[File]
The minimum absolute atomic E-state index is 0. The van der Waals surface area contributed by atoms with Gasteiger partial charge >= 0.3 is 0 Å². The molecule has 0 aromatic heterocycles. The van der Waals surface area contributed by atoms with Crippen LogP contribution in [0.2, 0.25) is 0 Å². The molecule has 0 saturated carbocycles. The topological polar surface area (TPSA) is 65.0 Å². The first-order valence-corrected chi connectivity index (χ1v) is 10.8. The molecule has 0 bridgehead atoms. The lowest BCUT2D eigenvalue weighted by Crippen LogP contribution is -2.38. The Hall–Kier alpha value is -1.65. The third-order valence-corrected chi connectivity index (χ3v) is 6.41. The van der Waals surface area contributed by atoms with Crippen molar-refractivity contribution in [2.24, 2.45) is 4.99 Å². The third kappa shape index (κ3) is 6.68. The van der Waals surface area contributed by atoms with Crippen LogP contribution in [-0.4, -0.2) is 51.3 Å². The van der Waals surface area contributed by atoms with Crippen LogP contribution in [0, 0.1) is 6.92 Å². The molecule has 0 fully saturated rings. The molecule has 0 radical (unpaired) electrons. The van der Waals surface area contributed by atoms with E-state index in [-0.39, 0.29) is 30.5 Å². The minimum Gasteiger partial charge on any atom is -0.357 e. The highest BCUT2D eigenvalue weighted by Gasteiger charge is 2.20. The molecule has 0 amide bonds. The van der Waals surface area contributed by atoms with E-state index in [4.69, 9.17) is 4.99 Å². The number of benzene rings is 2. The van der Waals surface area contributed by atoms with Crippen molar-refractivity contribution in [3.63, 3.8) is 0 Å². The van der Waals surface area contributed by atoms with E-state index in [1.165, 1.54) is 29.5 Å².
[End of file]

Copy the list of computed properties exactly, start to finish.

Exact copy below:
The minimum absolute atomic E-state index is 0. The van der Waals surface area contributed by atoms with Gasteiger partial charge >= 0.3 is 0 Å². The molecule has 0 aromatic heterocycles. The van der Waals surface area contributed by atoms with Crippen LogP contribution in [0.2, 0.25) is 0 Å². The molecule has 0 saturated carbocycles. The topological polar surface area (TPSA) is 65.0 Å². The first-order valence-corrected chi connectivity index (χ1v) is 10.8. The molecule has 0 bridgehead atoms. The lowest BCUT2D eigenvalue weighted by Crippen LogP contribution is -2.38. The Hall–Kier alpha value is -1.65. The third-order valence-corrected chi connectivity index (χ3v) is 6.41. The van der Waals surface area contributed by atoms with Crippen molar-refractivity contribution in [2.24, 2.45) is 4.99 Å². The third kappa shape index (κ3) is 6.68. The van der Waals surface area contributed by atoms with Crippen LogP contribution in [-0.4, -0.2) is 51.3 Å². The van der Waals surface area contributed by atoms with Crippen LogP contribution in [0, 0.1) is 6.92 Å². The molecule has 0 fully saturated rings. The molecule has 0 radical (unpaired) electrons. The van der Waals surface area contributed by atoms with E-state index in [-0.39, 0.29) is 30.5 Å². The minimum Gasteiger partial charge on any atom is -0.357 e. The highest BCUT2D eigenvalue weighted by Gasteiger charge is 2.20. The molecule has 0 amide bonds. The van der Waals surface area contributed by atoms with E-state index in [4.69, 9.17) is 4.99 Å². The number of benzene rings is 2. The van der Waals surface area contributed by atoms with Crippen molar-refractivity contribution in [3.63, 3.8) is 0 Å². The van der Waals surface area contributed by atoms with E-state index in [1.165, 1.54) is 29.5 Å².